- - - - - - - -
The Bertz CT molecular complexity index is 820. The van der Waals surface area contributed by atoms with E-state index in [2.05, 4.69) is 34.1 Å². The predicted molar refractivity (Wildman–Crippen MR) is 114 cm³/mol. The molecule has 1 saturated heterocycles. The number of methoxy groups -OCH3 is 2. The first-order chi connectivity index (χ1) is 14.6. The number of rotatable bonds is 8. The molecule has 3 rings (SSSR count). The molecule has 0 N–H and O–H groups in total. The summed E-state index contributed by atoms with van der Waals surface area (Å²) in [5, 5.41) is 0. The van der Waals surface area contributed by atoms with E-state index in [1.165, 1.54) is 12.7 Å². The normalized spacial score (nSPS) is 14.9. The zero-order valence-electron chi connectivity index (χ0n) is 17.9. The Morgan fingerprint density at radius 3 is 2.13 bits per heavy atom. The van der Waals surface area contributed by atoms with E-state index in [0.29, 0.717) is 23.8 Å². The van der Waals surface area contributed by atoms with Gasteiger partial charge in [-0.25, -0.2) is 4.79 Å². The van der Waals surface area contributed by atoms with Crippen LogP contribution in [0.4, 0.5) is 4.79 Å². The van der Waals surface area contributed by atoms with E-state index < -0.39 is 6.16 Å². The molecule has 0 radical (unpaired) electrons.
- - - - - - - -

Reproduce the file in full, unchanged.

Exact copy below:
The Bertz CT molecular complexity index is 820. The van der Waals surface area contributed by atoms with E-state index in [2.05, 4.69) is 34.1 Å². The predicted molar refractivity (Wildman–Crippen MR) is 114 cm³/mol. The molecule has 1 saturated heterocycles. The number of methoxy groups -OCH3 is 2. The first-order chi connectivity index (χ1) is 14.6. The number of rotatable bonds is 8. The molecule has 3 rings (SSSR count). The molecule has 0 N–H and O–H groups in total. The summed E-state index contributed by atoms with van der Waals surface area (Å²) in [5, 5.41) is 0. The van der Waals surface area contributed by atoms with E-state index in [1.165, 1.54) is 12.7 Å². The normalized spacial score (nSPS) is 14.9. The zero-order valence-electron chi connectivity index (χ0n) is 17.9. The Morgan fingerprint density at radius 3 is 2.13 bits per heavy atom. The van der Waals surface area contributed by atoms with E-state index in [0.29, 0.717) is 23.8 Å². The van der Waals surface area contributed by atoms with Gasteiger partial charge in [-0.25, -0.2) is 4.79 Å². The van der Waals surface area contributed by atoms with Crippen LogP contribution in [0.4, 0.5) is 4.79 Å². The van der Waals surface area contributed by atoms with E-state index < -0.39 is 6.16 Å². The molecule has 0 radical (unpaired) electrons.